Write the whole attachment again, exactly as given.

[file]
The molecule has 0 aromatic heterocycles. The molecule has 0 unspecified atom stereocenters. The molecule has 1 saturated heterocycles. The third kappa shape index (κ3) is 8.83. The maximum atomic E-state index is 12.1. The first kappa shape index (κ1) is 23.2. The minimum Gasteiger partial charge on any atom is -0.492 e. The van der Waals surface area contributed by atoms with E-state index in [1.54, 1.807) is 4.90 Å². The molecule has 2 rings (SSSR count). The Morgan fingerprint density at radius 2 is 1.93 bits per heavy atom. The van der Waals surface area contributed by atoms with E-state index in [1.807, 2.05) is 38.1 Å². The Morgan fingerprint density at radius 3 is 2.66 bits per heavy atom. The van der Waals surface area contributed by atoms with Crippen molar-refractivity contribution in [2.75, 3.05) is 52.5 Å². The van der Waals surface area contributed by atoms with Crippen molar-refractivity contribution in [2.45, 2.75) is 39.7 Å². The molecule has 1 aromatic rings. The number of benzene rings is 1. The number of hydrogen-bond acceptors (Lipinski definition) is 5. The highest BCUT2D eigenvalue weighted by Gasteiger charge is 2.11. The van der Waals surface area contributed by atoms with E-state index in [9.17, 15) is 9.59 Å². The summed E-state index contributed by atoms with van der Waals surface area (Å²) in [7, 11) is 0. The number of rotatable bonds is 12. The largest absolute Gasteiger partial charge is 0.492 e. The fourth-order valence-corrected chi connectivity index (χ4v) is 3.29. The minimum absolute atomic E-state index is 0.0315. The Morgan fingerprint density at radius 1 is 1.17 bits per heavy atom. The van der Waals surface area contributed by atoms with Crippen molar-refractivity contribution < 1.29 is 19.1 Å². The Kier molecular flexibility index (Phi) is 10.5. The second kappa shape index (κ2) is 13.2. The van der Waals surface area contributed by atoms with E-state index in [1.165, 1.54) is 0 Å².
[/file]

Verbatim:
The molecule has 0 aromatic heterocycles. The molecule has 0 unspecified atom stereocenters. The molecule has 1 saturated heterocycles. The third kappa shape index (κ3) is 8.83. The maximum atomic E-state index is 12.1. The first kappa shape index (κ1) is 23.2. The minimum Gasteiger partial charge on any atom is -0.492 e. The van der Waals surface area contributed by atoms with E-state index in [1.54, 1.807) is 4.90 Å². The molecule has 2 rings (SSSR count). The Morgan fingerprint density at radius 2 is 1.93 bits per heavy atom. The van der Waals surface area contributed by atoms with E-state index in [1.807, 2.05) is 38.1 Å². The Morgan fingerprint density at radius 3 is 2.66 bits per heavy atom. The van der Waals surface area contributed by atoms with Crippen molar-refractivity contribution in [2.75, 3.05) is 52.5 Å². The van der Waals surface area contributed by atoms with Crippen molar-refractivity contribution in [2.45, 2.75) is 39.7 Å². The molecule has 1 aromatic rings. The number of benzene rings is 1. The number of hydrogen-bond acceptors (Lipinski definition) is 5. The highest BCUT2D eigenvalue weighted by Gasteiger charge is 2.11. The van der Waals surface area contributed by atoms with E-state index in [9.17, 15) is 9.59 Å². The summed E-state index contributed by atoms with van der Waals surface area (Å²) in [7, 11) is 0. The number of rotatable bonds is 12. The largest absolute Gasteiger partial charge is 0.492 e. The fourth-order valence-corrected chi connectivity index (χ4v) is 3.29. The minimum absolute atomic E-state index is 0.0315. The Morgan fingerprint density at radius 1 is 1.17 bits per heavy atom. The van der Waals surface area contributed by atoms with Crippen molar-refractivity contribution < 1.29 is 19.1 Å². The Kier molecular flexibility index (Phi) is 10.5. The second kappa shape index (κ2) is 13.2. The van der Waals surface area contributed by atoms with E-state index in [1.165, 1.54) is 0 Å².